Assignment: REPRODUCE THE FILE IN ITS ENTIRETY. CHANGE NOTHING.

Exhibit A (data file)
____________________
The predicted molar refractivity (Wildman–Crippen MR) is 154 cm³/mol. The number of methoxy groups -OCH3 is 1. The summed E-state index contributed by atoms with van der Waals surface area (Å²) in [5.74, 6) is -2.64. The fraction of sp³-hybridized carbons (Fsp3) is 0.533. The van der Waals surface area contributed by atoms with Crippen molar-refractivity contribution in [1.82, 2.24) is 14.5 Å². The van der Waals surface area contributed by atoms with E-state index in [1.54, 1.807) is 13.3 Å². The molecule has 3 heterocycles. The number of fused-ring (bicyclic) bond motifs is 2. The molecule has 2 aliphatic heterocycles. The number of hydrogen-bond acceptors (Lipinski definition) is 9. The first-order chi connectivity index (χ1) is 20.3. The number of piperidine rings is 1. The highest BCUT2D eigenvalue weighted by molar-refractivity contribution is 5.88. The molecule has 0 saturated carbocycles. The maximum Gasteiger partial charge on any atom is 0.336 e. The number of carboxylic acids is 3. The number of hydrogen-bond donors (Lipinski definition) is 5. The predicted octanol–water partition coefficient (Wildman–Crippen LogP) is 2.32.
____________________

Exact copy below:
The predicted molar refractivity (Wildman–Crippen MR) is 154 cm³/mol. The number of methoxy groups -OCH3 is 1. The summed E-state index contributed by atoms with van der Waals surface area (Å²) in [5.74, 6) is -2.64. The fraction of sp³-hybridized carbons (Fsp3) is 0.533. The van der Waals surface area contributed by atoms with Crippen molar-refractivity contribution in [1.82, 2.24) is 14.5 Å². The van der Waals surface area contributed by atoms with E-state index in [1.54, 1.807) is 13.3 Å². The molecule has 3 heterocycles. The number of fused-ring (bicyclic) bond motifs is 2. The molecule has 2 aliphatic heterocycles. The number of hydrogen-bond acceptors (Lipinski definition) is 9. The first-order chi connectivity index (χ1) is 20.3. The number of piperidine rings is 1. The highest BCUT2D eigenvalue weighted by molar-refractivity contribution is 5.88. The molecule has 0 saturated carbocycles. The maximum Gasteiger partial charge on any atom is 0.336 e. The number of carboxylic acids is 3. The number of hydrogen-bond donors (Lipinski definition) is 5. The predicted octanol–water partition coefficient (Wildman–Crippen LogP) is 2.32.